Charles City band Litterer gets Iowa Rock Hall of Fame nod
By James Grob, email@example.com
Today they work in local real estate, sell insurance and teach pre-school kids.
But there was a time, not all that long ago, when “Litterer” rocked this city.
The Charles City-based hard rock music group paid its dues — from about 1980 to 1996 — by creating music, jamming and touring all over North America, and developing a loyal regional fan base over that time.
They cut a pair of albums, toured with some well-known rock superstars and came within inches of landing a record deal with a major label. Then they traded in their drumsticks and guitar picks for more typical lives in their home town.
For their years of service to rock ‘n’ roll, Litterer will now be inducted into the Iowa Rock ‘n Roll Hall of Fame. Litterer topped the list of honorees when the Iowa Rock ‘n Roll Music Association announced the latest inductees on Tuesday.
Each of the band members was surprised to learn of the honor, and none have been contacted by anyone representing the Iowa Rock ‘n Roll Hall of Fame yet regarding their induction.
“I saw it on Facebook,” said Carleen Laue, the band’s keyboardist. “That was the first I heard about it.”
Other members said they’d been informed through calls and text messages from friends.
“I had no idea we were actually nominated until I saw a news clip,” said Brent Estlund, who played guitar with Litterer for the bulk of the band’s existence.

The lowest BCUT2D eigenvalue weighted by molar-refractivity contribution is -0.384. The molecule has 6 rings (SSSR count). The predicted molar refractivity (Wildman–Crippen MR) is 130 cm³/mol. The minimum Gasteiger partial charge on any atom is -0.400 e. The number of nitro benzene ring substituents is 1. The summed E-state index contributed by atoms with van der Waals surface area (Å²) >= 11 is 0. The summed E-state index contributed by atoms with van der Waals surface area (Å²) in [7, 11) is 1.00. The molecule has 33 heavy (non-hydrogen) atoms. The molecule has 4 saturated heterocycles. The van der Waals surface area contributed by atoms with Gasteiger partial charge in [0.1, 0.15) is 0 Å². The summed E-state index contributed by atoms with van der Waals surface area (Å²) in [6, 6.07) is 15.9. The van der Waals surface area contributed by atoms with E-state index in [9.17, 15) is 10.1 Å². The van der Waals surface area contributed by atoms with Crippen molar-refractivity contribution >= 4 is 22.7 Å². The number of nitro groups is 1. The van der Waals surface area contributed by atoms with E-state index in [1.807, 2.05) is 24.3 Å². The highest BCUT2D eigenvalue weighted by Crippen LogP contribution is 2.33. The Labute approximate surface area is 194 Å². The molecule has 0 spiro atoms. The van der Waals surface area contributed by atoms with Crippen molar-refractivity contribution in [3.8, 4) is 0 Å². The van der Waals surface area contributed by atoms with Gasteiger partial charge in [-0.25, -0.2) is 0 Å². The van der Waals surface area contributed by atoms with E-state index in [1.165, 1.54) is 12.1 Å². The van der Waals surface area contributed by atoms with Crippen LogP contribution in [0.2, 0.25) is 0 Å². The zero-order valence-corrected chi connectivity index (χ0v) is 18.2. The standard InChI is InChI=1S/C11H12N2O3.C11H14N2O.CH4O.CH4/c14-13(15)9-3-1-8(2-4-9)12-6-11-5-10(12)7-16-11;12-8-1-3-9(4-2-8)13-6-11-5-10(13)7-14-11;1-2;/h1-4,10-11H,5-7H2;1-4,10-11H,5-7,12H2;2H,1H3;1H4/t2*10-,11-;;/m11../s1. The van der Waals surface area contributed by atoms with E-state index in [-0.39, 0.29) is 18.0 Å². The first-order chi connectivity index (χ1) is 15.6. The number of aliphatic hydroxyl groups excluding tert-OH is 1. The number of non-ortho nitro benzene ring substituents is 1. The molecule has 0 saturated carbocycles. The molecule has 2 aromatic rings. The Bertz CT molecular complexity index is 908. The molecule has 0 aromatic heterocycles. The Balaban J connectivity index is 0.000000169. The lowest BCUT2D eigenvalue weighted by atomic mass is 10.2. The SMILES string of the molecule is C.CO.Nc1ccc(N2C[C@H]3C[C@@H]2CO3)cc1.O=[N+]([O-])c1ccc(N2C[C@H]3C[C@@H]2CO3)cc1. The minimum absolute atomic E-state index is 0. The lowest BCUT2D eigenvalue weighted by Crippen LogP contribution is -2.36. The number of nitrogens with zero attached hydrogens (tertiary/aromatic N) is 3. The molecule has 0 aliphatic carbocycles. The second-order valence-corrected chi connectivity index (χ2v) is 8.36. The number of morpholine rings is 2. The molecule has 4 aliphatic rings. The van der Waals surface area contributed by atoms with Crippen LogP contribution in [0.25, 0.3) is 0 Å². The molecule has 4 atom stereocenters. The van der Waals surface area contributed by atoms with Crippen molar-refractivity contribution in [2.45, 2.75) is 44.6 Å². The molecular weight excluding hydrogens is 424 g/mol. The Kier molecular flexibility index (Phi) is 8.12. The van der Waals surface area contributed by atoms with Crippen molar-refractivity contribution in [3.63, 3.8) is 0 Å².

Established in 1997, the Iowa Rock ‘n Roll Music Association is an organization whose mission is to preserve the legacy of rock ‘n’ roll music in Iowa by honoring achievements, educating youth and inspiring artists. Inductees must have a minimum of 25 years of experience in the industry and have made a significant impact on Iowa’s rock ‘n’ roll music scene.
Litterer’s founding members are brothers Steve Litterer, guitar and backing vocals; Tom Litterer, bass and lead vocals; and Dave Litterer on drums. They began playing and touring professionally in the early 1980s.
“We were up in Canada, just playing lounge-type stuff, and we realized we wanted to expand our music, so that’s when Carleen joined in,” Steve said. “Then we started getting bigger concert venues, and playing with bigger names.”
Carleen (Litterer) Laue was their sister, and was just 15 years old when she joined the band. The group was gaining in popularity, and members wanted a bigger playlist.
“We were playing a gig with the band Night Ranger, and they had the double-lead guitars going, and we decided we needed another guitar player so we could do more songs with the double-lead stuff,” Dave said.
That’s when Estlund stepped in — the only member of Litterer who wasn’t a family member. Reportedly, when the band approached Estlund about joining them, his initial response was, “But my name isn’t Litterer.”